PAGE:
Central Banks flinched first, in a coordinated effort to ease financial conditions, interest rates were slashed across many parts of the world, including 50bps from the Bank of Canada. Unfortunately, this did little to ease market uncertainties of further contagion. After all, lower interest rates can’t force people to leave their homes and spend money.
While the spreading of the Coronavirus hasn’t quite hit home for Canadians, there are just a few reported cases so far, it seems unlikely we will be sparred. A managed containment is what we should all be hoping for. And while I am certainly no virus expert, I think it’s worth discussing the economics of it all.
So far, the media attention has been focused on the interest rate cuts and what it could do to our housing market. Yes, the Bank of Canada has just lowered interest rates at a time when the majority of housing markets across Canada are once again showing signs of exuberance. In Greater Toronto, the benchmark price of a home just hit a new record high, and was up 10% year-over-year in February. Further, the Canada 5 year bond yield has plunged, nearing all time lows. In addition, big banks have also cut their prime rate by 50bps. This all translates to even cheaper mortgages for giddy house shoppers heading into the spring market. The natural first conclusion is home prices will rip.
Unfortunately, what we are failing to consider, are the economic ramifications of this black swan event. Just because this has not yet hit home, does not mean we should become complacent. Whether you agree or disagree with the reaction function of markets, the reality is rather grim. Consider this, China, the worlds second largest economy, has essentially shut down over the past few weeks. Italy has just drafted emergency law to ban entry and exit to the whole of Lombardy region – capital Milan- Venice, Padua, Parma & 8 others. Weddings and funerals banned. Cinemas, gyms, pubs, museums all closed. Anyone violating the law can be arrested and fined. Meanwhile, travel and tourism has essentially come to a standstill, with many corporations prohibiting employees from travelling, and at the same time, cancelling major events.
This will have real economic ramifications, and it comes at a time when the global economy has never been more levered. This will undoubtedly result in job losses, just how many, we don’t know. Unfortunately, this puts Canadian households in a difficult position. Remember, Canadian households are the most indebted in the G7, with debt servicing ratios at all time highs, despite record low interest rates. For many years, the Bank of Canada has cautioned the risks of high levels of household debt, noting concerns of an “economic shock” that could eventually tip households over the top. These are the systemic risks that have kept Poloz awake at night.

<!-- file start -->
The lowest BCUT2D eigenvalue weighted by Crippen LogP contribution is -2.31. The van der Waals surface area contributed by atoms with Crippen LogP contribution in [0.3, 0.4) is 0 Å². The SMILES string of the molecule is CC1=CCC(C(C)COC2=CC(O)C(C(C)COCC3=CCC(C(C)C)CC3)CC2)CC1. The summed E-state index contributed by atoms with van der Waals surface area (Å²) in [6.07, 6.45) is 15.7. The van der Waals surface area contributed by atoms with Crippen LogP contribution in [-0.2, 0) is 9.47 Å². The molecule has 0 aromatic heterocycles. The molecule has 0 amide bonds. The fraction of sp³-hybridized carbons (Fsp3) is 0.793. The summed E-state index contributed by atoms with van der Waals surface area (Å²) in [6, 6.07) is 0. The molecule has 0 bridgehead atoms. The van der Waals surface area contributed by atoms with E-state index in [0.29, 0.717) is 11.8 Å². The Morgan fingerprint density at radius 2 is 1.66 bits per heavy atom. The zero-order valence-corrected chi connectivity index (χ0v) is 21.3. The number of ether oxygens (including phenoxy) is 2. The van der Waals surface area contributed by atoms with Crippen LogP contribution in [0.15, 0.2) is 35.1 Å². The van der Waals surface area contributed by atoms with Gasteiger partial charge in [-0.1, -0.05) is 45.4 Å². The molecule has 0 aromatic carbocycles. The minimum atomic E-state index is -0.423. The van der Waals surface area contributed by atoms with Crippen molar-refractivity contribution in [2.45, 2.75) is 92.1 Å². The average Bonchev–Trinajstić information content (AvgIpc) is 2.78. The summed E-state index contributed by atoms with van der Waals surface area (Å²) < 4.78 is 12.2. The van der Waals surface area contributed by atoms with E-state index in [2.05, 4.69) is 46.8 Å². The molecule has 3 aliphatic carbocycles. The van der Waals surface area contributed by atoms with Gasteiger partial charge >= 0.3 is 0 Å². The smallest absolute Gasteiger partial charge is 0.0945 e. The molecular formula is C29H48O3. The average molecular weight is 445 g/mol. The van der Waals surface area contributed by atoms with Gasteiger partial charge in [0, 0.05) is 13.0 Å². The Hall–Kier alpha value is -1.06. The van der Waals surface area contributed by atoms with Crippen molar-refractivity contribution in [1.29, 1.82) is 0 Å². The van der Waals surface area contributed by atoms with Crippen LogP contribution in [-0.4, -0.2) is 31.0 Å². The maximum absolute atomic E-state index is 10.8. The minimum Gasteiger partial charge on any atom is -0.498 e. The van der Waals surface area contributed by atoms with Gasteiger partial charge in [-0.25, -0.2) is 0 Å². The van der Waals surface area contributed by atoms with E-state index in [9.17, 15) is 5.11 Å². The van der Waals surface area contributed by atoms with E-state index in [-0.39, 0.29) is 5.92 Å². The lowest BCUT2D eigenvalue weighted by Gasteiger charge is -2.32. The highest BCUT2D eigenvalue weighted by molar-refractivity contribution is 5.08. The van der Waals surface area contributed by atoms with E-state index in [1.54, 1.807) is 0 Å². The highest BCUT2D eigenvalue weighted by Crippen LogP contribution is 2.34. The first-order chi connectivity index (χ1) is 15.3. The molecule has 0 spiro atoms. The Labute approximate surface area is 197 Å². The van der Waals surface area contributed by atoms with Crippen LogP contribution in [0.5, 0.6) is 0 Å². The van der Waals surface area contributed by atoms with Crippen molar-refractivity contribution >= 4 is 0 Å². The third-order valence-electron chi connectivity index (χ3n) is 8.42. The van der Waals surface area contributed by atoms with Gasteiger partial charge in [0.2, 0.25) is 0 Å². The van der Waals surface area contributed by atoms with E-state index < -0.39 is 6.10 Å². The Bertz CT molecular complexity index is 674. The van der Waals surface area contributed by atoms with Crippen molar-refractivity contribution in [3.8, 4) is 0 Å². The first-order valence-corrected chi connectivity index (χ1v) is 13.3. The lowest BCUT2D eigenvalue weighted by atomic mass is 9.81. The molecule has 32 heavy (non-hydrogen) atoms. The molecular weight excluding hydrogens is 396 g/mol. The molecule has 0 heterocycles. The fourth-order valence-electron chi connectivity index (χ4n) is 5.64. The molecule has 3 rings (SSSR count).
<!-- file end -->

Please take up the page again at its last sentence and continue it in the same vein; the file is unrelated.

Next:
In fact, his recent comments suggest as much. “The outbreak and its effects could be more persistent,” Poloz said Thursday in a speech. “Consumer and business confidence could be set back for a longer period of time, causing economic growth to slow more persistently. This could include longer-term layoffs, for example. At this point, we simply do not know.”
Further adding, “Indeed, declining consumer confidence would naturally lead to reduced activity in the housing market,” Poloz said. “So in this context, lower interest rates will actually help to stabilize the housing market, rather than contribute to froth.”
Perhaps he is also wrong, we simply do not know. However, I hope this note serves as a means of caution, not reckless exuberance. Media headlines provoking fears of ever rising house prices in the face of falling interest rates are ill-advised, and perhaps dangerous. We should not be ignorant as to the health and economic effects simply because it has not yet hit us. Again, nobody knows for sure what will happen, but critical thinking is certainly warranted. Eventually, like all things, this too shall pass. Stay safe.
This is an excerpt from our Weekly Newsletter. Subscribe here